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Newtown police training others for tragedy

1:40 PM, Apr 24, 2013   |    comments
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AUGUSTA, Maine -- It's the job of MEMA, Maine's Emergency Management Agency, to prepare for the worst. And Tuesday, first responders at MEMA's annual Maine Partners in Emergency Preparedness Conference heard from two officers who have certainly experienced it.

Lieutenant Christopher Vanghele and Officer Jeff Silver of the Newtown, Connecticut Police Department chose Maine to make their first presentation about the tragedy in their town, speaking to a crowd of about 500 first responders and school officials. The officers said it was difficult to put the talk together because it meant reviewing the horrors of December 14, when 20 young children and 6 teachers were killed at Sandy Hook Elementary. But they did it because they say towns need to realize everything that comes up in the aftermath of something like this.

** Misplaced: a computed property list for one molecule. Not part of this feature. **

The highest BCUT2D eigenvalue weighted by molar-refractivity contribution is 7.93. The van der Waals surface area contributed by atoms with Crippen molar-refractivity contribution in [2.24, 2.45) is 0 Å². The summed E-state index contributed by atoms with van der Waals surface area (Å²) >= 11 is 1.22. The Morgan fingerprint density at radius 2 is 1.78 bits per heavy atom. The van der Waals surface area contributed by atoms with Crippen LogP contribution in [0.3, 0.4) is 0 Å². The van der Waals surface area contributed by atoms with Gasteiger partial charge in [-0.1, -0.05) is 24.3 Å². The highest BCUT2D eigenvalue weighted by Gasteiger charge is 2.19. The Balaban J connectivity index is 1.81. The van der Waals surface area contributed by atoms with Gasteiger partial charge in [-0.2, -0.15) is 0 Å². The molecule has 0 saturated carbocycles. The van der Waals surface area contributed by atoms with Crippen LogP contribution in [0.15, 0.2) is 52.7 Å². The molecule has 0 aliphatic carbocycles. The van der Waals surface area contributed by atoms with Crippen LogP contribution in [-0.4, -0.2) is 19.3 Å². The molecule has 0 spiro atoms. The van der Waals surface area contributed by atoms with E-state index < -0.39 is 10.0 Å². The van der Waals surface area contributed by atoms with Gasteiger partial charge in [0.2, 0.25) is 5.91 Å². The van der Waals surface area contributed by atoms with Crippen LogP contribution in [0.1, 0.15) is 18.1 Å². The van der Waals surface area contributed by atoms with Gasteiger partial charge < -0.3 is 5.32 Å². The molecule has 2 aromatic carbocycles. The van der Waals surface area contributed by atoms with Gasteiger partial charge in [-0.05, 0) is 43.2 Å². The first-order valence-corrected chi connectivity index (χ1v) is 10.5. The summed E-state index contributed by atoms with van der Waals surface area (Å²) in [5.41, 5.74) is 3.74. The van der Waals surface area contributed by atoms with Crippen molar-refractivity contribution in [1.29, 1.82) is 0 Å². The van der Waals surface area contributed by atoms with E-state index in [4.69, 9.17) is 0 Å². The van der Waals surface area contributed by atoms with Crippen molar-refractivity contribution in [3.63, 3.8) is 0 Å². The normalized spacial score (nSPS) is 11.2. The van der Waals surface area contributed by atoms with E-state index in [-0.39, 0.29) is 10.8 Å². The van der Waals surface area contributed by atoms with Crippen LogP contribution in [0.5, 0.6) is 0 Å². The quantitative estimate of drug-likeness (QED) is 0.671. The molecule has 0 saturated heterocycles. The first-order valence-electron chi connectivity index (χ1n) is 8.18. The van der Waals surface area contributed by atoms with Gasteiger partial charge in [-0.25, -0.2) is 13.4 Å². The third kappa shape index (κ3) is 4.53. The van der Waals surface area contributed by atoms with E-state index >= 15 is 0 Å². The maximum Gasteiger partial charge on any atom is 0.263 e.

Lt. Vanghele said, "As much as maybe it personally causes some emotional distress to look into this, and force yourself to put something together, and hear audio, and ask people questions, when all you want to do is put things aside, we do that because we have 500 people in there that want to learn."

The officers said the training they received following the Collumbine shootings came in handy. But the logistics of handling the investigation, the media, the funerals, the requests to be honored at various ceremonies are enormous. And then there's the mental health aspect of things. People in town are hurting, and so are police officers. Vanghele and Silver say towns need a plan to handle those issues, too.


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